His world opened up when he joined the Anna Scher drama group in Islington, which has Patsy Palmer, Linda Robson and Natalie Cassidy among its alumni.

“I found a way out through acting and working and being able to earn money as a young actor,” he recalls. “That’s what saved me. Acting was a complete release and helped me conquer a lot of things. It kept me on the straight and narrow.”

Initially he would get three or four small acting jobs a year, before his big break came with a big budget movie called Revolution, about the American War of Independence, in which he played Al Pacino’s son.

“I had a ball there. I was aware it was a massive deal. Going from my real life to massive film sets, being chauffer driven, being spoilt rotten and treated differently, it was a whole new world.

“Al Pacino was amazing, incredibly kind and took me under his wing and looked out for me.”

Owen heard years later that Pacino had considered adopting him. “I don’t know why, because I was a naughty kid,” he observes. “But we had a good bond.”

Although the film flopped, it taught Owen a lot about acting and he believes what he had learned may have gone some way into clinching him the role in EastEnders.

Life hasn’t been without its ups and downs since he left the show. He had a horrific golfing accident last year on holiday in Thailand before lockdown, in which a ball ricocheted off a tree at close range and shattered his jaw, knocking out six teeth. He needed reconstructive surgery and says that more operations are on the cards.

“It’s still going on. I’m not in pain but I do get a numbness and tingling down one side of my face. Hopefully, treatment should be finished in the next few months, when implants will be finished.”

Owen thinks he could return to the soap in the future.

Actors Sid Owen and Patsy Palmer in 2002 (Phil Noble/PA)

“I’ve left four or five times and I’m sure there will be a time when I go back. They did ask me back but I had things going on so it didn’t work out this year but hopefully in the near future it will.”

He brushes aside recent reports that talks broke down earlier this year with the BBC about his return because he was asking for too much money.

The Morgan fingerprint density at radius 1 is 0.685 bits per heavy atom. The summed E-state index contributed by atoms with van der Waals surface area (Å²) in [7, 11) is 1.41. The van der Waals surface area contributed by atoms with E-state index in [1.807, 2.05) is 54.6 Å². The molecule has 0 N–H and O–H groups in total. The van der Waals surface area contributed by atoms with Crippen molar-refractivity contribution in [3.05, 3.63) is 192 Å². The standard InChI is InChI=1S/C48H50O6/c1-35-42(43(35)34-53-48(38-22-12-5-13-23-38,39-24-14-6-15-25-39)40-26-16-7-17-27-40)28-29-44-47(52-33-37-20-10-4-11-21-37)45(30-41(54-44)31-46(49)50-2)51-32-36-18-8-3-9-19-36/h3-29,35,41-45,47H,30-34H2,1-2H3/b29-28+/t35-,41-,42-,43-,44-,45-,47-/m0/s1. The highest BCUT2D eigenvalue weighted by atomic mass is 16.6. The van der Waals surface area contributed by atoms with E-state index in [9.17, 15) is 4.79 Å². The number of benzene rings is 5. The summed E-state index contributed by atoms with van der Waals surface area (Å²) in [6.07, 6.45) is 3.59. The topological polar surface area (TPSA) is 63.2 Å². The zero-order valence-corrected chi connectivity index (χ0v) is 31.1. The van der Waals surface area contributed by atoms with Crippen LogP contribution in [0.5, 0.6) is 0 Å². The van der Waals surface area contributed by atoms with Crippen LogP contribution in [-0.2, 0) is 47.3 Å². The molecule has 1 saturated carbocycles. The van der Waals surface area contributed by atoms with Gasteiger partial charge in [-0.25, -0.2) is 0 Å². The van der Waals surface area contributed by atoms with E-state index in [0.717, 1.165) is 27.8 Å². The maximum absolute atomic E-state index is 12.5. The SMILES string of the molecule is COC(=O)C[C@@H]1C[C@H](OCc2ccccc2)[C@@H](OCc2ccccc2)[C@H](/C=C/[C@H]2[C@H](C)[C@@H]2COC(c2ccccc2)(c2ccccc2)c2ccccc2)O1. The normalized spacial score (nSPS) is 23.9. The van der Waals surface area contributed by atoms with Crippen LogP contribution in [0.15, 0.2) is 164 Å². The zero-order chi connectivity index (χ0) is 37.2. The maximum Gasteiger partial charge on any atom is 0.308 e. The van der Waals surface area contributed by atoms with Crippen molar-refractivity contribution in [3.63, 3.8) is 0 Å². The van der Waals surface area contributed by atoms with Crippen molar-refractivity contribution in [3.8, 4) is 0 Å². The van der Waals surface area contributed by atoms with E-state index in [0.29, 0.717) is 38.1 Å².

“Don’t believe everything you read in the papers,” he bristles. “I had the book coming out and other personal stuff going on. The timing wasn’t right.”

His memoir ends abruptly, just as he finds success in EastEnders, so there’s a second book in the offing to bring fans up to date, he affirms.

“All the exciting stuff will be coming in the second book.”

From Rags To Ricky is published by Macmillan, priced £18.99. Available now

Register for free to continue reading

Registration is a free and easy way to support our truly independent journalism

By registering, you will also enjoy limited access to Premium articles, exclusive newsletters, commenting, and virtual events with our leading journalists

Please enter a valid email
Please enter a valid email
Must be at least 6 characters, include an upper and lower case character and a number
Must be at least 6 characters, include an upper and lower case character and a number
Must be at least 6 characters, include an upper and lower case character and a number
Please enter your first name
Special characters aren’t allowed
Please enter a name between 1 and 40 characters
Please enter your last name
Special characters aren’t allowed
Please enter a name between 1 and 40 characters
You must be over 18 years old to register
You must be over 18 years old to register
You can opt-out at any time by signing in to your account to manage your preferences. Each email has a link to unsubscribe.

Already have an account? sign in

By clicking ‘Register’ you confirm that your data has been entered correctly and you have read and agree to our Terms of use, Cookie policy and Privacy notice.

This site is protected by reCAPTCHA and the Google Privacy policy and Terms of service apply.

Thank you for registering

Please refresh the page or navigate to another page on the site to be automatically logged in